So I think this is a really good beginning: the idea that he was, and we all are at some time ... This innocent, beautiful day, and yet there are some foreboding things here. The Chinese dragons coiled on the back of the dominos; that’s something foreboding. And the mention of Mad Daddy and then, of course, the last idea that he has a lot of sleepy days ahead, but then he also has a lot of terrible ones. So I liked this, and I think you are right. At the end there is a positive note. It starts with a positive note; at the end there is a positive note. Throughout, he is unhinged; he is trying to search for something.

Gabrielle:
Right.

Bill:
And then as the beautiful part at the very beginning, zany at times—“surprising” is a word that was used, too. Because it does start with a lovely forming of words in “Wave,” and then it really ends on that note, too, but in between there are some ...

Gabrielle:
Dreadful Chapters.

Bill:
Terrifying. And back to Mad Daddy, too, and all of the other names. In fact, could any of you tell us more about W.S. Merwin, who’s at Yale and chooses the young poets—and is a poet himself and a translator and does a lot of writing. But he writes ... Again, in the foreword, and that's again something that you don’t always have in a book of poetry either. Not only do you not have the dramatis personae—sort of the guidebook, if you will—but you don’t have the foreword where this writer/critic/translator/chooser of the prize tells us a lot about it. He says:

“Violence occurs, or threatens to occur, in many of the poems, and the father-figures, especially Law’s father, are the source of most of it. Law’s father, Mad Daddy ‘with a shotgun full of history,’ appears in different pieces as Ole Dreadful Daddy, Ole Black Jack Daddy, Crackshot Daddy, Ninety-Proof Daddy ...”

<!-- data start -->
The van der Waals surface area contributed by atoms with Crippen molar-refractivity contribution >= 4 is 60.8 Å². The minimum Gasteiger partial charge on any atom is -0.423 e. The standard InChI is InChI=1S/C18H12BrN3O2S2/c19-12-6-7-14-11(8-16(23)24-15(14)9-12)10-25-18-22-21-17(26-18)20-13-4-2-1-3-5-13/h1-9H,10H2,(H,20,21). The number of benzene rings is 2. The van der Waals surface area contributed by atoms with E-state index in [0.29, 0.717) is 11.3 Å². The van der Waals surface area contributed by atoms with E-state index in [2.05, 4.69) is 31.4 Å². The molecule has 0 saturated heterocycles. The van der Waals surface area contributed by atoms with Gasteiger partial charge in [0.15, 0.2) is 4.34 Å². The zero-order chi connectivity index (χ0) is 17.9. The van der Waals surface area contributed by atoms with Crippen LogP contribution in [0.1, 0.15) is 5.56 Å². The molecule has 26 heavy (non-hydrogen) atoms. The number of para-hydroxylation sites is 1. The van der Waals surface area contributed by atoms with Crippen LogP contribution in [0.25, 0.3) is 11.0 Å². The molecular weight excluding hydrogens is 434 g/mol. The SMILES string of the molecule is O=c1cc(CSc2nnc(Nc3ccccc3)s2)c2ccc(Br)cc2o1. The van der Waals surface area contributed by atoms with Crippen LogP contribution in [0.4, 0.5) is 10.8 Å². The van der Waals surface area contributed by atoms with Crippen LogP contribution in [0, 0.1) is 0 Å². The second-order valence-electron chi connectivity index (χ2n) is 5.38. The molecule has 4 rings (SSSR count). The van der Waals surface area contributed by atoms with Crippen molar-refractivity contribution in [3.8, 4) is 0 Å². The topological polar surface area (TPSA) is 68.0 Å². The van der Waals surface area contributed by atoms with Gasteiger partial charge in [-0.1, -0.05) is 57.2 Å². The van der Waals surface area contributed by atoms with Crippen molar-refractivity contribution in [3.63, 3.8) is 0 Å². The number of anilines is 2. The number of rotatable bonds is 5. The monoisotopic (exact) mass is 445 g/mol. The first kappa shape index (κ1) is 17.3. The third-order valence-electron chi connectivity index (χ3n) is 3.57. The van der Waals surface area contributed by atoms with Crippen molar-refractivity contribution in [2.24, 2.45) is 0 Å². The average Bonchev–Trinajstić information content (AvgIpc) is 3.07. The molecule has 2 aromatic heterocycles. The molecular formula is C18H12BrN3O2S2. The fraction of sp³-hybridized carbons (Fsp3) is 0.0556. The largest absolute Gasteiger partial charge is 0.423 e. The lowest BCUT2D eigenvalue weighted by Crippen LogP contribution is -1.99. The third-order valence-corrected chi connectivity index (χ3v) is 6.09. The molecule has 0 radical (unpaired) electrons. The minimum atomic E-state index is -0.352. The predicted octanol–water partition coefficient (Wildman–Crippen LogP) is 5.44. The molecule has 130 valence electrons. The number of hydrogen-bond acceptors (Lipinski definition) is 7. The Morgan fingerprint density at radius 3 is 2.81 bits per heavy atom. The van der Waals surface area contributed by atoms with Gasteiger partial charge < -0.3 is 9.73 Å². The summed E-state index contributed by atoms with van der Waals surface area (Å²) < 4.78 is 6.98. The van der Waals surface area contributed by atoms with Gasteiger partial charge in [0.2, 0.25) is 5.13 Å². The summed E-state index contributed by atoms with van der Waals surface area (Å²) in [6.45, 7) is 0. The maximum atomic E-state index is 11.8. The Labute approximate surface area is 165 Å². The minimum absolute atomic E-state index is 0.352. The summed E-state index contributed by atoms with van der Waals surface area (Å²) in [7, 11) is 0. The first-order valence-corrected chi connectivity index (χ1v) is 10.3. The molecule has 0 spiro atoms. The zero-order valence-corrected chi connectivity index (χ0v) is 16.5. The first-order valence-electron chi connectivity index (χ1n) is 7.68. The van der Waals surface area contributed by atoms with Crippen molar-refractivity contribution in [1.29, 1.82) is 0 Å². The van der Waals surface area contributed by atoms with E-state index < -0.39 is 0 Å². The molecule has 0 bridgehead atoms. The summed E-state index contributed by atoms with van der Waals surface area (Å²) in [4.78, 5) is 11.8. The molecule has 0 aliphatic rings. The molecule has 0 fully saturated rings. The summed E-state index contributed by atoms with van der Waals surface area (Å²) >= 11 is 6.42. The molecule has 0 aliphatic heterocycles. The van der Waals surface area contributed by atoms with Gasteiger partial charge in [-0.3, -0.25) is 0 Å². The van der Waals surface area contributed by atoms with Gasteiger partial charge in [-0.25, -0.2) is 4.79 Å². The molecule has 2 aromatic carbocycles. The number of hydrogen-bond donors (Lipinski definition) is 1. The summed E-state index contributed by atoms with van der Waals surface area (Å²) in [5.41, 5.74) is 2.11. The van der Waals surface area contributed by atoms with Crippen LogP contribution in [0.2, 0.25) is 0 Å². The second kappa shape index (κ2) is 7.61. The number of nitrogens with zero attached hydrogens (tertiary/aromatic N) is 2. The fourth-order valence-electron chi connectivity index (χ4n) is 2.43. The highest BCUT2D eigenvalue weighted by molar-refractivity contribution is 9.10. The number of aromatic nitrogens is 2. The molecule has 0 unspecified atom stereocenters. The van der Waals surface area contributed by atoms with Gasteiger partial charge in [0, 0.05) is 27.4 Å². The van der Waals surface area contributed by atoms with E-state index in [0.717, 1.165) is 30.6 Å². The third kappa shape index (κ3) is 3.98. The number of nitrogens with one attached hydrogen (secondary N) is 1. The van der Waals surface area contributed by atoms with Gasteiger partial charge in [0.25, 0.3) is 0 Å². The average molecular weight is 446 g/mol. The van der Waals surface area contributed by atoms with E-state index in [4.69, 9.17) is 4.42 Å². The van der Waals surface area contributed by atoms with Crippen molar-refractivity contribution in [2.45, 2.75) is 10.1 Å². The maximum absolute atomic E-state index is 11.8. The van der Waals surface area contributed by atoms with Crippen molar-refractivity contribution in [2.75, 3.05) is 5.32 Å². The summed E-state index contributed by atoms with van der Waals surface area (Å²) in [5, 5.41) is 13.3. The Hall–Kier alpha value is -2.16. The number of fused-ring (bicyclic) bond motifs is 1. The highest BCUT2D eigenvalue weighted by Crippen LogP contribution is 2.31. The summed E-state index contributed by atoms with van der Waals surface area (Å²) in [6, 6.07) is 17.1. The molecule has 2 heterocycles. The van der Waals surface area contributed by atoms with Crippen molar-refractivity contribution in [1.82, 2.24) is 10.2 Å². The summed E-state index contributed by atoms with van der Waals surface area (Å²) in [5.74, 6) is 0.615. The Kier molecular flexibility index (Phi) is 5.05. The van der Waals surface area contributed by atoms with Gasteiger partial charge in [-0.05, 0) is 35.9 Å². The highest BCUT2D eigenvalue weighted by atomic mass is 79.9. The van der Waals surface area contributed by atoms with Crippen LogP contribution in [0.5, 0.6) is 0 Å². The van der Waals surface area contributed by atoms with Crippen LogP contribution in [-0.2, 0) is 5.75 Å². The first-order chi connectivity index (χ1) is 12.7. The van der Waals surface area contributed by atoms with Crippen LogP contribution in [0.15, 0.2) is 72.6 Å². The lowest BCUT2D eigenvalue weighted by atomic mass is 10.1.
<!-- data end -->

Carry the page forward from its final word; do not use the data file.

It goes on and on and on.

Gabrielle:
Yeah.

Bill:
Is this sort of inherent, this outrage and this hatred that sort of builds throughout? And you see it in different places. The poem “Raptor”—that’s the one where they are sitting at the ...

Gabrielle:
Dinner table.

Bill:
... dinner table.

Gabrielle:
Yeah, and he looks over at his dad. I remember they are saying prayer, and he peeks out of one eye, and he looks at his dad, and I think there are three, actually, birds that he thinks he sees. There is one that he thinks ... that is kind of the true father and then one that’s evil lurking, that you don’t know what’s going to happen. Then there is another. I kind felt of past, present, future types of visions.

Wilma:
I liked the way, also, concerning his father and many other things, [that] we’re not sure sometimes whether Lawrence Booth is having a vision or actually it’s happening.

Gabrielle:
Yeah.

Wilma:
And so what I used as a guidepost there, and I think this is very important ... Actually the book is set up like a play; that’s why you have the dramatis personae at the beginning. But you also have several places in the book—I think about seven—you have Black Damon speaking, and Black Damon is his best friend. The critic at the beginning also mentioned this, and he wondered why those passages from Black Damon were written, actually, in almost embarrassing, stereotypical-like black language, kind of a minstrel show. I happened to really like those passages, simply because Black Damon’s the only one you can trust in this book because he’s not having the visions. In other words, if I get from him [that] something is happening, because he summarizes some things, then I understand then that this really happened. It wasn’t one of Lawrence Booth’s visions. And the reason I’m saying that ... I kind of like that. I almost see him like the fool in King Lear, because the fool is always talking kind of gibberish, and he’s always talking in rhyme, and yet he’s the only person that can tell King Lear the truth. Of course, I’m not sure that’s what Maurice Manning had in mind. But it might well be, you know, the idea that this is clouded in questions. Black Damon is the only one that is telling us what we can believe here. And he even tells when the two boys are on the railroad track and Lawrence Booth is actually ...

Gabrielle:
[laughs]

Wilma: